IFOA: You were born in India and have lived in Germany, the USA and now Canada. How does place function in your poetry?
Chatterjee: My poetry tends to be visual, so I use place as a prop a lot. The colours and fabric tend to vary, depending on where the poem is set. I’m also a different person in different countries and I think that comes through in my poetry as well.
IFOA: Did you write as a child, and if so what did you write?
Chatterjee: I’ve been “writing” since I was about 6 years old. I’d dictate to my mother; silly little stories about Bobby the Battery and my little kitten and things like that. I started writing poetry when I was about nine. I found poetry easier than prose, it came to me more naturally (which is why I always wanted to be a novelist). I was very shy about having other people read my poems, though. My parents would ask me to show my latest “work” to their friends and I’d leave the room while they were reading it, because I couldn’t bear to hear them talking about it.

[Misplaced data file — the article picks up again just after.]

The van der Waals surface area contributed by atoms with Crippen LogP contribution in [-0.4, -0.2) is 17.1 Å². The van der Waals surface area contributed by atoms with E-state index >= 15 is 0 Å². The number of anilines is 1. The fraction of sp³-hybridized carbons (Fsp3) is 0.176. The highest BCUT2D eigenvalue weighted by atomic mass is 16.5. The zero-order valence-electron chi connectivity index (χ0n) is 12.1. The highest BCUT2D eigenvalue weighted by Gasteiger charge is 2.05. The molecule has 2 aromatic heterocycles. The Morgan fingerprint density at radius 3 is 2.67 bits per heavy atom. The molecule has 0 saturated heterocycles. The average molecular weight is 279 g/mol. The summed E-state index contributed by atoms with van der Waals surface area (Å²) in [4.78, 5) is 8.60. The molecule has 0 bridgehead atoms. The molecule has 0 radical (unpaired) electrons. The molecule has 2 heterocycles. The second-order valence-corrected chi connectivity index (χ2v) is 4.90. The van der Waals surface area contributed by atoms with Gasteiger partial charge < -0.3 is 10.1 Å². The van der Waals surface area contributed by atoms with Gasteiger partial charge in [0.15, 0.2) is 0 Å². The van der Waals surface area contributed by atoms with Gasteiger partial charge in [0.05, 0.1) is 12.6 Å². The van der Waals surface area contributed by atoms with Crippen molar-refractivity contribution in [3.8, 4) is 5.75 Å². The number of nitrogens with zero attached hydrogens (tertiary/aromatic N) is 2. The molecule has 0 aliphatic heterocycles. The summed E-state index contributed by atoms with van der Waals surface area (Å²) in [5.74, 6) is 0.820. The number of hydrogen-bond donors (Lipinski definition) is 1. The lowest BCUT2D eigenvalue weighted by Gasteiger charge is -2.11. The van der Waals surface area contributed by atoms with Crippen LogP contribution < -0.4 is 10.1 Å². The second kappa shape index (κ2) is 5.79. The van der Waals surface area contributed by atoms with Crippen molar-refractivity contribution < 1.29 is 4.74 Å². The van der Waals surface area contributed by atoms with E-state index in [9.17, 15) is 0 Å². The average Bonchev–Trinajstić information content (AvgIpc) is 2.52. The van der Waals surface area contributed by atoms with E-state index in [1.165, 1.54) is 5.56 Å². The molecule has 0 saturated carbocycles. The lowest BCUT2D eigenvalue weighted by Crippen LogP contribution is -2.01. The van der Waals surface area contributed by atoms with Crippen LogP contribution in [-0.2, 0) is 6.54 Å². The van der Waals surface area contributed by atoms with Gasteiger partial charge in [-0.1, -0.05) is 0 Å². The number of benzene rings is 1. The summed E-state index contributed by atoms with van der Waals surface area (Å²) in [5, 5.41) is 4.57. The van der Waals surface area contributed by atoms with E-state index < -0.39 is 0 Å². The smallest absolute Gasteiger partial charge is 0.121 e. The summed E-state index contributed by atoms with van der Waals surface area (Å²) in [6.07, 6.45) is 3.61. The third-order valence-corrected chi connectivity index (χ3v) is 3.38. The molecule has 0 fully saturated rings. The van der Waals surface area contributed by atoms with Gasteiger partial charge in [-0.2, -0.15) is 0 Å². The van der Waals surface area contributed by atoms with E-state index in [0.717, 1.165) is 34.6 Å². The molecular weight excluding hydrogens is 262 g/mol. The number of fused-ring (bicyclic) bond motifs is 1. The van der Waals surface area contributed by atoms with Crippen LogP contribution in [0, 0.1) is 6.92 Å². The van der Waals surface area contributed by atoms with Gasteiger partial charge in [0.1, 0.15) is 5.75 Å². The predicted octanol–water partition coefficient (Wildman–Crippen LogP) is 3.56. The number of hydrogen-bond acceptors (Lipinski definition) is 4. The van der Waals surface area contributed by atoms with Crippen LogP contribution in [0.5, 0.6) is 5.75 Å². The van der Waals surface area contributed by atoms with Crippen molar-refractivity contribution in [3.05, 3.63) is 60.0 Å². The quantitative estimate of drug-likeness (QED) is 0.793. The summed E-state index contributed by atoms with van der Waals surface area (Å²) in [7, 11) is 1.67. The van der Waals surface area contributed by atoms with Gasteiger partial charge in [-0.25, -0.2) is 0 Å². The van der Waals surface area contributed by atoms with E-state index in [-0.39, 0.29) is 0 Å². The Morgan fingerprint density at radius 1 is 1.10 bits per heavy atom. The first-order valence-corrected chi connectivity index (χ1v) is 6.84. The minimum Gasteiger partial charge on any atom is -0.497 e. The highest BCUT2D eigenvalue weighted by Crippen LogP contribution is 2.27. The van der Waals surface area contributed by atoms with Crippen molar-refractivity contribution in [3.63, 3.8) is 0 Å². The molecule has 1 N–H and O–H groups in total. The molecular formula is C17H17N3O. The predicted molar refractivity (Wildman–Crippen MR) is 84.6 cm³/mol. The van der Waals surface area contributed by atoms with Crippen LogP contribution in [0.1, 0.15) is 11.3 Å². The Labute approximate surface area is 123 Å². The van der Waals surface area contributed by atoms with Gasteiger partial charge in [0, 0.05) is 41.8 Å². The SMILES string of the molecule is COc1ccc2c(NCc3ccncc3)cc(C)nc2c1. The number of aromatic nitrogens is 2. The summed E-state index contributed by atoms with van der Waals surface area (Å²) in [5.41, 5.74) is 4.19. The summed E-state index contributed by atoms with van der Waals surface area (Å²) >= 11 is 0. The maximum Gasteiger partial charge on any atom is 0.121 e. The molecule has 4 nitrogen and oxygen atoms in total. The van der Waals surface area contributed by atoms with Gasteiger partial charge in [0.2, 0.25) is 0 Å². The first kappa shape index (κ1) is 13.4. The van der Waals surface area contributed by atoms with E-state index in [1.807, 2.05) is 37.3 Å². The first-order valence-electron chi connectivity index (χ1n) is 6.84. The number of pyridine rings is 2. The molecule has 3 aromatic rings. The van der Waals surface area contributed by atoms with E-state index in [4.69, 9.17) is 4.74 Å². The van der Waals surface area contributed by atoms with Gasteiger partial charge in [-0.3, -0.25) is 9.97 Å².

IFOA: Tell us about one poet whose work has influenced your own.
Chatterjee: Emily Dickinson. Which is odd, because I had never even heard of her until I was at university in America. There isn’t a single extraneous word in Dickinson’s poetry. It’s like haiku. She can write a universe in a sentence.
IFOA: What are your favourite and least favourite words – today, at least?
Chatterjee: Obfuscate and viral in that order.
IFOA: Finish this sentence: If I had only known that…
Chatterjee: I’d have a ginger cat who was a thief, perhaps I wouldn’t have named him MaCavity. Would that have changed him?
IFOA: Bonus question: International Festival of Authors in one word: